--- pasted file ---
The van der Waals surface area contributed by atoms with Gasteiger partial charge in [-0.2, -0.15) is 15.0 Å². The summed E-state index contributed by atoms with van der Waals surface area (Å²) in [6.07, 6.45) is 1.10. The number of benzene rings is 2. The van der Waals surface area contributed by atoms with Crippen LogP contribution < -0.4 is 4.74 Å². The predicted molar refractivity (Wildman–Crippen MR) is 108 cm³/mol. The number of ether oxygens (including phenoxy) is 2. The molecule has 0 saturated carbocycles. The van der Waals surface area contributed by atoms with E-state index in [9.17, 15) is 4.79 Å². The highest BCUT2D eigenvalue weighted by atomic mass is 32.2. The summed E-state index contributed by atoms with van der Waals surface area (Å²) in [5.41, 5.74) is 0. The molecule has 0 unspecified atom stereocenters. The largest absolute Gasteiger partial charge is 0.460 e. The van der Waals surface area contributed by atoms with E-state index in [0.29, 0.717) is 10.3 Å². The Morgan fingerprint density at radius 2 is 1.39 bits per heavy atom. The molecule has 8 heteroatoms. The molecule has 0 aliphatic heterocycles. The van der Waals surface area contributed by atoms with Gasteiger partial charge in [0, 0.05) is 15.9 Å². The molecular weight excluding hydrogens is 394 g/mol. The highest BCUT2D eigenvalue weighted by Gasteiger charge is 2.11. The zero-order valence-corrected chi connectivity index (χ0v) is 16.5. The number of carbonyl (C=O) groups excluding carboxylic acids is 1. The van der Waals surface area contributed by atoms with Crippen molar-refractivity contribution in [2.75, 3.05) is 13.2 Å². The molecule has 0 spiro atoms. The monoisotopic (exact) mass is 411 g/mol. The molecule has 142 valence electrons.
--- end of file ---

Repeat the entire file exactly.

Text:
The van der Waals surface area contributed by atoms with Gasteiger partial charge in [-0.2, -0.15) is 15.0 Å². The summed E-state index contributed by atoms with van der Waals surface area (Å²) in [6.07, 6.45) is 1.10. The number of benzene rings is 2. The van der Waals surface area contributed by atoms with Crippen LogP contribution < -0.4 is 4.74 Å². The predicted molar refractivity (Wildman–Crippen MR) is 108 cm³/mol. The number of ether oxygens (including phenoxy) is 2. The molecule has 0 saturated carbocycles. The van der Waals surface area contributed by atoms with E-state index in [9.17, 15) is 4.79 Å². The highest BCUT2D eigenvalue weighted by atomic mass is 32.2. The summed E-state index contributed by atoms with van der Waals surface area (Å²) in [5.41, 5.74) is 0. The molecule has 0 unspecified atom stereocenters. The largest absolute Gasteiger partial charge is 0.460 e. The van der Waals surface area contributed by atoms with E-state index in [0.29, 0.717) is 10.3 Å². The Morgan fingerprint density at radius 2 is 1.39 bits per heavy atom. The molecule has 8 heteroatoms. The molecule has 0 aliphatic heterocycles. The van der Waals surface area contributed by atoms with Gasteiger partial charge in [0, 0.05) is 15.9 Å². The molecular weight excluding hydrogens is 394 g/mol. The highest BCUT2D eigenvalue weighted by Gasteiger charge is 2.11. The zero-order valence-corrected chi connectivity index (χ0v) is 16.5. The number of carbonyl (C=O) groups excluding carboxylic acids is 1. The van der Waals surface area contributed by atoms with Crippen molar-refractivity contribution in [2.75, 3.05) is 13.2 Å². The molecule has 0 spiro atoms. The monoisotopic (exact) mass is 411 g/mol. The molecule has 142 valence electrons.